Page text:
Oregon is known for its wheat, wilderness and rain — but not so much for its professional athletics. Until 1970 we were a Siberia for major sports franchises.

Then came the Portland Trail Blazers. In just seven years they were champions, and they were long Oregon’s sole top-level sports team.

Bill Schonely, the broadcaster from the first tip-off in 1970 until the 1998 season, stopped into the East Oregonian Pendleton offices to drum up support for the latest iteration of the Blazers. The franchise also shot a commercial, ran a skills clinic out on the reservation and signed autographs at Wildhorse Casino during its trip out east.

Schonely couldn’t help but think back about the way the rural areas of the state helped support the fledgling team.

“There were some huge fans out here,” he said. “It was too far to get to the games, and you couldn’t find them on TV. People used to listen, listen, listen. A lot more than they do now.”

It was that radio audience that helped Schonely coin the phrase “Rip City,” which has become the team’s slogan and rallying cry.

The Blazers are on a mission to reconnect and remind fans they are Oregon’s team — not Portland’s team. In the Round-Up City, Schonely sported a cowboy hat and walked down Main Street looking for old friends.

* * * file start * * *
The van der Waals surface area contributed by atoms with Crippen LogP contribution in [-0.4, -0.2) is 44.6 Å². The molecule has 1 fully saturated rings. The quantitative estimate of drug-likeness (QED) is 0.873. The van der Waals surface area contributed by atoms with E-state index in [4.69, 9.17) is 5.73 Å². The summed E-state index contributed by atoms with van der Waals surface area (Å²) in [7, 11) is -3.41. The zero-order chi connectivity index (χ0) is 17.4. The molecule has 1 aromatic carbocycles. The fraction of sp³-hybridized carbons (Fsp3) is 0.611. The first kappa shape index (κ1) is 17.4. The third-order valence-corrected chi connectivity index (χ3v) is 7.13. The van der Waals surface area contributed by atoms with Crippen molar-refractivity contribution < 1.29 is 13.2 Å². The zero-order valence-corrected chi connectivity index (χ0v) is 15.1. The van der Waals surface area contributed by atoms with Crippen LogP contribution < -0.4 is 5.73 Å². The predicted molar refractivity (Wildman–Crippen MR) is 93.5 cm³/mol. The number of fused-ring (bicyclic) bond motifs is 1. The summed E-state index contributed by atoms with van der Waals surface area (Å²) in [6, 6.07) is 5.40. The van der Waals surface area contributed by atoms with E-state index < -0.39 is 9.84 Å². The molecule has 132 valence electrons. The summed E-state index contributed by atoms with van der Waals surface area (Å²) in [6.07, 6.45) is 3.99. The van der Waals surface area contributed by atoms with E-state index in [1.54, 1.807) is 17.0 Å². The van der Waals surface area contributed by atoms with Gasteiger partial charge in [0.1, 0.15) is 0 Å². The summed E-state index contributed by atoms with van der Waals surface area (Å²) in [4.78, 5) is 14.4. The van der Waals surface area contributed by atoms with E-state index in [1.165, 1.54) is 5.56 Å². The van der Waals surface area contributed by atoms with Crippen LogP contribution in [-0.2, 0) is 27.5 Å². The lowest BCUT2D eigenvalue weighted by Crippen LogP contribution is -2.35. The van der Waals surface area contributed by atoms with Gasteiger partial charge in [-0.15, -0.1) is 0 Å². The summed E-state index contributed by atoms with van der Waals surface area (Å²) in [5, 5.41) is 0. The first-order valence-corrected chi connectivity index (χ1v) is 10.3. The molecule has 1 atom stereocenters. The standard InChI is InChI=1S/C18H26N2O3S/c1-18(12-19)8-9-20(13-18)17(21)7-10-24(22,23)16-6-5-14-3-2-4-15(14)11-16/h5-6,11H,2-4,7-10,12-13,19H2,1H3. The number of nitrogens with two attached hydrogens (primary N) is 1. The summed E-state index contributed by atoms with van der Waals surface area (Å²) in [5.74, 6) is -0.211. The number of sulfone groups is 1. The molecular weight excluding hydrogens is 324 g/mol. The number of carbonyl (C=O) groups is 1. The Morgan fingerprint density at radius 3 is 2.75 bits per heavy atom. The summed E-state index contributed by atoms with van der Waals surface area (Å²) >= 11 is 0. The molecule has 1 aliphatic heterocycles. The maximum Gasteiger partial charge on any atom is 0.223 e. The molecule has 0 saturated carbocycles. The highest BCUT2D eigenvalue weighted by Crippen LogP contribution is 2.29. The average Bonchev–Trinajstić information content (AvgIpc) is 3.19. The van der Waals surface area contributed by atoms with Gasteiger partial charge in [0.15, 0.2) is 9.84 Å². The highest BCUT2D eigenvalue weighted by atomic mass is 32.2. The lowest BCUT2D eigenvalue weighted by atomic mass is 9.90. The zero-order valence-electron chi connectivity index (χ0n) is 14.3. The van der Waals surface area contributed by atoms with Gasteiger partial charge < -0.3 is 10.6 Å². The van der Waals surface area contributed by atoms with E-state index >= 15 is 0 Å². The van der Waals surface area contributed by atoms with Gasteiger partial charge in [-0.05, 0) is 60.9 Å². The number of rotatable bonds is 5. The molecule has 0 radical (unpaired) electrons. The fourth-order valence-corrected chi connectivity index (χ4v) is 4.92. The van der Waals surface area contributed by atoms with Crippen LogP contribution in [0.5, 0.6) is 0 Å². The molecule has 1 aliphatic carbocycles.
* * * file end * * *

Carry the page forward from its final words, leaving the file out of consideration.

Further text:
The Blazers no longer have a stranglehold on sports in the state. The Portland Timbers have staked their claim in the increasingly popular Major League Soccer, their fan base the envy of many. Wouldn’t it be great to see a Timbers exhibition game in the Round-Up Arena?

The Winterhawks are just a step below the National Hockey League, and there have long been rumors that the NHL might consider moving to town. And of course there are University of Oregon Ducks, who made their reputation first in track and field, and more recently in football. Outfitted by Nike, they have staked out their own national recognition.

We aren’t naturally a spectator sport culture out here in the West, where mountains beg to be climbed and skied, where rivers beg to be fished and where horses need to be fed.

But major sports will have a larger impact as Portland morphs into a top-flight city and urban culture takes hold. Depending on Trail Blazers success on and off the court through that era of growth, the team can continue to help mold Oregon culture — even out here in cowboy country.

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